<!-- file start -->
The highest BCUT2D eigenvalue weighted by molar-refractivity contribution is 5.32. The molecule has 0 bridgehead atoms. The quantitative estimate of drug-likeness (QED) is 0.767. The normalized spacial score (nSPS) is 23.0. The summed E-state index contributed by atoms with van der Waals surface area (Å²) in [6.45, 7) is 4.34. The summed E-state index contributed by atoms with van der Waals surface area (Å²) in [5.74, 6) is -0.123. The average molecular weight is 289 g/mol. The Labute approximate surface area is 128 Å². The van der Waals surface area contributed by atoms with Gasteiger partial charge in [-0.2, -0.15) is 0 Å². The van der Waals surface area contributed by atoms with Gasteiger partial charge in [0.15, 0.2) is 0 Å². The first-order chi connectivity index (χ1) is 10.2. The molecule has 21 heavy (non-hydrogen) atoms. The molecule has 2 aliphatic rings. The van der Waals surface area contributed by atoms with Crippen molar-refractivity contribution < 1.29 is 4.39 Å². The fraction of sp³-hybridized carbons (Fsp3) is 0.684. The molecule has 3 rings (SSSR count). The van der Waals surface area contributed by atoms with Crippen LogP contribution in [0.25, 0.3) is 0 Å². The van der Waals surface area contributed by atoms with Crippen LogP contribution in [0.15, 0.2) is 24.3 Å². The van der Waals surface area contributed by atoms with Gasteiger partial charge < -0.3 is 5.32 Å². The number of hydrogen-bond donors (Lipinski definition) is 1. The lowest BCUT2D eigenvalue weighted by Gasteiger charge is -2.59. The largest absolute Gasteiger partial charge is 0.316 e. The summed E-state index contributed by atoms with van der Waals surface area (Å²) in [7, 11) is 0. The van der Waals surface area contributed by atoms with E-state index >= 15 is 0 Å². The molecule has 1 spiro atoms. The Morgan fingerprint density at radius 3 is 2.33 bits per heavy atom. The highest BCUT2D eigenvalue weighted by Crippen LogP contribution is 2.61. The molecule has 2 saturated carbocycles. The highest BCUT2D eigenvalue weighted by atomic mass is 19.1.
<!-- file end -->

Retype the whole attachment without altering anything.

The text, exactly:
The highest BCUT2D eigenvalue weighted by molar-refractivity contribution is 5.32. The molecule has 0 bridgehead atoms. The quantitative estimate of drug-likeness (QED) is 0.767. The normalized spacial score (nSPS) is 23.0. The summed E-state index contributed by atoms with van der Waals surface area (Å²) in [6.45, 7) is 4.34. The summed E-state index contributed by atoms with van der Waals surface area (Å²) in [5.74, 6) is -0.123. The average molecular weight is 289 g/mol. The Labute approximate surface area is 128 Å². The van der Waals surface area contributed by atoms with Gasteiger partial charge in [-0.2, -0.15) is 0 Å². The van der Waals surface area contributed by atoms with Gasteiger partial charge in [0.15, 0.2) is 0 Å². The first-order chi connectivity index (χ1) is 10.2. The molecule has 21 heavy (non-hydrogen) atoms. The molecule has 2 aliphatic rings. The van der Waals surface area contributed by atoms with Crippen molar-refractivity contribution < 1.29 is 4.39 Å². The fraction of sp³-hybridized carbons (Fsp3) is 0.684. The molecule has 3 rings (SSSR count). The van der Waals surface area contributed by atoms with Crippen LogP contribution in [0.25, 0.3) is 0 Å². The van der Waals surface area contributed by atoms with Crippen LogP contribution in [0.15, 0.2) is 24.3 Å². The van der Waals surface area contributed by atoms with Gasteiger partial charge < -0.3 is 5.32 Å². The number of hydrogen-bond donors (Lipinski definition) is 1. The lowest BCUT2D eigenvalue weighted by Gasteiger charge is -2.59. The largest absolute Gasteiger partial charge is 0.316 e. The summed E-state index contributed by atoms with van der Waals surface area (Å²) in [7, 11) is 0. The van der Waals surface area contributed by atoms with E-state index >= 15 is 0 Å². The molecule has 1 spiro atoms. The Morgan fingerprint density at radius 3 is 2.33 bits per heavy atom. The highest BCUT2D eigenvalue weighted by Crippen LogP contribution is 2.61. The molecule has 2 saturated carbocycles. The highest BCUT2D eigenvalue weighted by atomic mass is 19.1.